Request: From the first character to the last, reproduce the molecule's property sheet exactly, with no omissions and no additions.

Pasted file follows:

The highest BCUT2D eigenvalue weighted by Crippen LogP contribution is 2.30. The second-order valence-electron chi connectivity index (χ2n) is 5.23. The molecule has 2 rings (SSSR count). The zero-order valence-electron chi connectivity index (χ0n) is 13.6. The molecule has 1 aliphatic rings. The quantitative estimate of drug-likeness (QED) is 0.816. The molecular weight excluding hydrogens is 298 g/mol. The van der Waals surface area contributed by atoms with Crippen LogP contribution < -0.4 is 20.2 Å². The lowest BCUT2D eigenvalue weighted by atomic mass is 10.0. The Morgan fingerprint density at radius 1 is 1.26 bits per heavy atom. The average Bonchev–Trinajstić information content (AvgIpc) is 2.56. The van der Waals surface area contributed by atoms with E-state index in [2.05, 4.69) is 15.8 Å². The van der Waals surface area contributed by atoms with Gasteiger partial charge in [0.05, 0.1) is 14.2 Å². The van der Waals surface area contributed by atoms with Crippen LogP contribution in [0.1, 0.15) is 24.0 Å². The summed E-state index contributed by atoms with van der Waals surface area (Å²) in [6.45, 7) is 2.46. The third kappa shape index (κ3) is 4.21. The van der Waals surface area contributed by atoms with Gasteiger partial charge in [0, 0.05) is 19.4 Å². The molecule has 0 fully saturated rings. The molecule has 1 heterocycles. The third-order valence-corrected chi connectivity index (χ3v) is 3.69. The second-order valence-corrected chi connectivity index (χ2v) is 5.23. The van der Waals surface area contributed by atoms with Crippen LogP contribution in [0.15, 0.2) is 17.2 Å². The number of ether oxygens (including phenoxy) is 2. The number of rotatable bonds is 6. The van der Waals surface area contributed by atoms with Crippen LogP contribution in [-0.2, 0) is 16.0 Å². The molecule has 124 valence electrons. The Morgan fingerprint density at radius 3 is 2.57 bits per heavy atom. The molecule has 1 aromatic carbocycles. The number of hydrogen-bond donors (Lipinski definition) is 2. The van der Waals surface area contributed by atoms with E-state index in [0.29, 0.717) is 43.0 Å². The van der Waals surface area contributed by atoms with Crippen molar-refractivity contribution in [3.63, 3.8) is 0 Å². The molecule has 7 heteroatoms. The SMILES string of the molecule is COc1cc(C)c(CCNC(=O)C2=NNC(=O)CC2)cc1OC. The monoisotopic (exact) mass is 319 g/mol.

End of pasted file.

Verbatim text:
The highest BCUT2D eigenvalue weighted by Crippen LogP contribution is 2.30. The second-order valence-electron chi connectivity index (χ2n) is 5.23. The molecule has 2 rings (SSSR count). The zero-order valence-electron chi connectivity index (χ0n) is 13.6. The molecule has 1 aliphatic rings. The quantitative estimate of drug-likeness (QED) is 0.816. The molecular weight excluding hydrogens is 298 g/mol. The van der Waals surface area contributed by atoms with Crippen LogP contribution < -0.4 is 20.2 Å². The lowest BCUT2D eigenvalue weighted by atomic mass is 10.0. The Morgan fingerprint density at radius 1 is 1.26 bits per heavy atom. The average Bonchev–Trinajstić information content (AvgIpc) is 2.56. The van der Waals surface area contributed by atoms with E-state index in [2.05, 4.69) is 15.8 Å². The van der Waals surface area contributed by atoms with Gasteiger partial charge in [0.05, 0.1) is 14.2 Å². The van der Waals surface area contributed by atoms with Crippen LogP contribution in [0.1, 0.15) is 24.0 Å². The summed E-state index contributed by atoms with van der Waals surface area (Å²) in [6.45, 7) is 2.46. The third kappa shape index (κ3) is 4.21. The van der Waals surface area contributed by atoms with Gasteiger partial charge in [0, 0.05) is 19.4 Å². The molecule has 0 fully saturated rings. The molecule has 1 heterocycles. The third-order valence-corrected chi connectivity index (χ3v) is 3.69. The second-order valence-corrected chi connectivity index (χ2v) is 5.23. The van der Waals surface area contributed by atoms with Crippen LogP contribution in [0.15, 0.2) is 17.2 Å². The number of ether oxygens (including phenoxy) is 2. The number of rotatable bonds is 6. The van der Waals surface area contributed by atoms with Crippen LogP contribution in [-0.2, 0) is 16.0 Å². The molecule has 124 valence electrons. The Morgan fingerprint density at radius 3 is 2.57 bits per heavy atom. The molecule has 1 aromatic carbocycles. The number of hydrogen-bond donors (Lipinski definition) is 2. The van der Waals surface area contributed by atoms with E-state index in [0.29, 0.717) is 43.0 Å². The van der Waals surface area contributed by atoms with Crippen molar-refractivity contribution in [3.63, 3.8) is 0 Å². The molecule has 7 heteroatoms. The SMILES string of the molecule is COc1cc(C)c(CCNC(=O)C2=NNC(=O)CC2)cc1OC. The monoisotopic (exact) mass is 319 g/mol.